Chip Skingley talks about his process

We had an email conversation with UWE undergraduate Chip Skingley about his process making work, influences and aesthetics. 

︎.   Mon, Apr 13, 4:50 PM

Could you describe a little how your process originates for making new work?︎

Oddly I find the easiest way to generate my ideas is to work without my camera first. I try not to think too hard on what I am trying to create photographically but focus on what I am naturally drawn to. I’ve found rapidly taking images at the turn of a new project can lead to a predominately aesthetically driven piece of work, but for me it’s important to have a physical interest in the subject from the start as well. When not using my camera and immersing myself with the people or landscape, I can begin to tell myself that what I’m creating is genuine.

It seems as though water is an important element in your work. Does this stem from growing up in that environment or is it something that is more poetic in your practice?︎

Whilst growing up I have been lucky to have lived very close to the sea. For me water has been a big part of my life and where I have always felt most comfortable. So when I first picked a camera up, it was natural for me to shoot the environment in which I found myself.

When I moved to art college and later to university, I always found myself leaving the city to go and photograph a piece of coastline. This is when I truly realised how important it was for me to keep the connection of water in my work. After this It became a sort of meditative state whilst living in a city.

︎   Thu, Apr 16, 3:10 PM

Does that meditative state creep into other aspects of your practice; perhaps when editing work or with commissioned work - even just how you might approach life?︎

Definitely. I’d like to think that I bring a certain amount of feeling to my work. To create images that are representative of me is probably the most honest thing I can do with my photography. I get so much satisfaction out of commissions because I’m able to generate that connection with someone or something. It’s such a simple way to work and live by that it’s hard to fault.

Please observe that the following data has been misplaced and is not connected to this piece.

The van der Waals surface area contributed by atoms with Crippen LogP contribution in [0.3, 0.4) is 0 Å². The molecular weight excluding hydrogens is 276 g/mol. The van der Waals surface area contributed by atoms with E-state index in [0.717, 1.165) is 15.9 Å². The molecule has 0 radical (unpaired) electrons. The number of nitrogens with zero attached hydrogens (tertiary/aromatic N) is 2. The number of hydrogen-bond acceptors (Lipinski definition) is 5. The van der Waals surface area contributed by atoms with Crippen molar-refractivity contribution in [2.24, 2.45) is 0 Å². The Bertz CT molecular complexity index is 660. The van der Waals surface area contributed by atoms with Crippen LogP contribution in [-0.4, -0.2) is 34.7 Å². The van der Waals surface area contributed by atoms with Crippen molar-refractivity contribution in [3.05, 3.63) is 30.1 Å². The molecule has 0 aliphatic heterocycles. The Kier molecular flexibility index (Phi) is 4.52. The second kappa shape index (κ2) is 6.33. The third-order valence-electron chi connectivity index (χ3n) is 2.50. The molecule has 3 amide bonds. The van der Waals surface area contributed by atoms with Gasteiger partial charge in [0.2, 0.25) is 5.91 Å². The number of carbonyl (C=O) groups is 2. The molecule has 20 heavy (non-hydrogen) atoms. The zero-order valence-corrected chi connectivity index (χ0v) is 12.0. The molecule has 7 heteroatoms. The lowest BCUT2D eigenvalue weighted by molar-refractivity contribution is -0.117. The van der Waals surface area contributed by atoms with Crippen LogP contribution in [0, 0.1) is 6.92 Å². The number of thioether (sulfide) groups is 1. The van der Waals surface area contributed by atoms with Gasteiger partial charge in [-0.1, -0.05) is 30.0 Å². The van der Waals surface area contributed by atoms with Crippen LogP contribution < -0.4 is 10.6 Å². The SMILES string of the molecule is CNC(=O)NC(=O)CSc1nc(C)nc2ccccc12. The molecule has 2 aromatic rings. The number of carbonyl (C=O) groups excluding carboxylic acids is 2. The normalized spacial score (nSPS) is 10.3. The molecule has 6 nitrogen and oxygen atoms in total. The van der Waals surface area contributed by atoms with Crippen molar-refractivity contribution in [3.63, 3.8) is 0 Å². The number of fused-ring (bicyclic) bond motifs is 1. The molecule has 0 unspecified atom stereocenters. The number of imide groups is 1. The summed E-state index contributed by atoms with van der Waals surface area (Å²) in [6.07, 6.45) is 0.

What role does research play in your process? I noticed that you don’t have any writing on your website gallery; is this an intentional part of how you want people to engage with your work?︎

It plays a big part in my work. Yet I wouldn’t say I research in the traditional sense by wading through dozens of artists in one sitting. More commonly, I find myself being inspired by the artists, musicians and photographers I’m lucky to find myself around. These are the people who tell me to check out ‘that new book’ and ‘this article’ with whom I often become completely obsessed with.

Any words of wisdom that you have picked up along the way, which you'd like to share? Maybe a quote or some text that resonates with your practice / life?︎

I’ve been reading a lot of works by Yvon Chouinard. He is an environmentalist, rock climber, surfer and businessman. I originally heard of him through watching a documentary called ‘180 Degrees South’ (which I would highly recommend watching) in which he stated:

“The hardest thing in the world is to simplify your life. It’s so easy to make it complex.’’


It is something that stuck with me and helped me to evaluate the process of creating my images. It made me ask myself what it is that I’m really trying to say with my images in its more stripped down form. I wouldn’t go as far as to say I have any wisdom to share, but I’ve always found it helpful looking outward for inspiration and not solely on people of my own craft but those who encourage me to create.